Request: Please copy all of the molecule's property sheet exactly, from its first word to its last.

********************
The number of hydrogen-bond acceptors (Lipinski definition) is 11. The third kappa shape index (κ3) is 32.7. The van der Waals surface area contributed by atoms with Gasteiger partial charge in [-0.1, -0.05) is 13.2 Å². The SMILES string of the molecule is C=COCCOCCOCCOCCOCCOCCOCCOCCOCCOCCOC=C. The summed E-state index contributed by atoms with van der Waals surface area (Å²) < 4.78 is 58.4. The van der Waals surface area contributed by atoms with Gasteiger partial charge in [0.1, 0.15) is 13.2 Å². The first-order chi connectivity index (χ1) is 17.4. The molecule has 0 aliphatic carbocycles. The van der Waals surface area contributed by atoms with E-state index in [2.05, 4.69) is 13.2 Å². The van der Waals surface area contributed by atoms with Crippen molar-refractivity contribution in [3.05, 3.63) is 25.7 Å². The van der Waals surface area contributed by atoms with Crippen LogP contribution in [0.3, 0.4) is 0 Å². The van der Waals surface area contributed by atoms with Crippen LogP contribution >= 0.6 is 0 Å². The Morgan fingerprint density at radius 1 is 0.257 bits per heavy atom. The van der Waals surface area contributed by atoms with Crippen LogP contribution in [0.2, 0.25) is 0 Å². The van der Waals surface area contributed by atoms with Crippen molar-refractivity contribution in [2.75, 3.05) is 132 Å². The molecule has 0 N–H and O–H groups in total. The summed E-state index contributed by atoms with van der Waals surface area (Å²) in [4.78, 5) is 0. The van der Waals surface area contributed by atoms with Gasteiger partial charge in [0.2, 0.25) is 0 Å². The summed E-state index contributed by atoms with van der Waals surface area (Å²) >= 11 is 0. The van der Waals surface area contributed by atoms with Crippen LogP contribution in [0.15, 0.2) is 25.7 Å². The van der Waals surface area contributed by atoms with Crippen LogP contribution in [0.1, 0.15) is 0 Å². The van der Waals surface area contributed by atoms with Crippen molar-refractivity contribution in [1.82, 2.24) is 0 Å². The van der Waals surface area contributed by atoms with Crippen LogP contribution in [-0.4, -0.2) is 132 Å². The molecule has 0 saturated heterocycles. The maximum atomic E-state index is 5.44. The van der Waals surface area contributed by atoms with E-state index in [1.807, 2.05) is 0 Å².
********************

The number of hydrogen-bond acceptors (Lipinski definition) is 11. The third kappa shape index (κ3) is 32.7. The van der Waals surface area contributed by atoms with Gasteiger partial charge in [-0.1, -0.05) is 13.2 Å². The SMILES string of the molecule is C=COCCOCCOCCOCCOCCOCCOCCOCCOCCOCCOC=C. The summed E-state index contributed by atoms with van der Waals surface area (Å²) < 4.78 is 58.4. The van der Waals surface area contributed by atoms with Gasteiger partial charge in [0.1, 0.15) is 13.2 Å². The first-order chi connectivity index (χ1) is 17.4. The molecule has 0 aliphatic carbocycles. The van der Waals surface area contributed by atoms with E-state index in [2.05, 4.69) is 13.2 Å². The van der Waals surface area contributed by atoms with Crippen molar-refractivity contribution in [3.05, 3.63) is 25.7 Å². The van der Waals surface area contributed by atoms with Crippen LogP contribution in [0.3, 0.4) is 0 Å². The van der Waals surface area contributed by atoms with Crippen LogP contribution >= 0.6 is 0 Å². The Morgan fingerprint density at radius 1 is 0.257 bits per heavy atom. The van der Waals surface area contributed by atoms with Crippen LogP contribution in [0.2, 0.25) is 0 Å². The van der Waals surface area contributed by atoms with Crippen molar-refractivity contribution in [2.75, 3.05) is 132 Å². The molecule has 0 N–H and O–H groups in total. The summed E-state index contributed by atoms with van der Waals surface area (Å²) in [4.78, 5) is 0. The van der Waals surface area contributed by atoms with Gasteiger partial charge in [0.2, 0.25) is 0 Å². The summed E-state index contributed by atoms with van der Waals surface area (Å²) >= 11 is 0. The van der Waals surface area contributed by atoms with Crippen LogP contribution in [0.15, 0.2) is 25.7 Å². The van der Waals surface area contributed by atoms with Crippen LogP contribution in [0.1, 0.15) is 0 Å². The van der Waals surface area contributed by atoms with Crippen molar-refractivity contribution in [1.82, 2.24) is 0 Å². The van der Waals surface area contributed by atoms with Crippen LogP contribution in [-0.4, -0.2) is 132 Å². The molecule has 0 saturated heterocycles. The maximum atomic E-state index is 5.44. The van der Waals surface area contributed by atoms with E-state index in [1.807, 2.05) is 0 Å².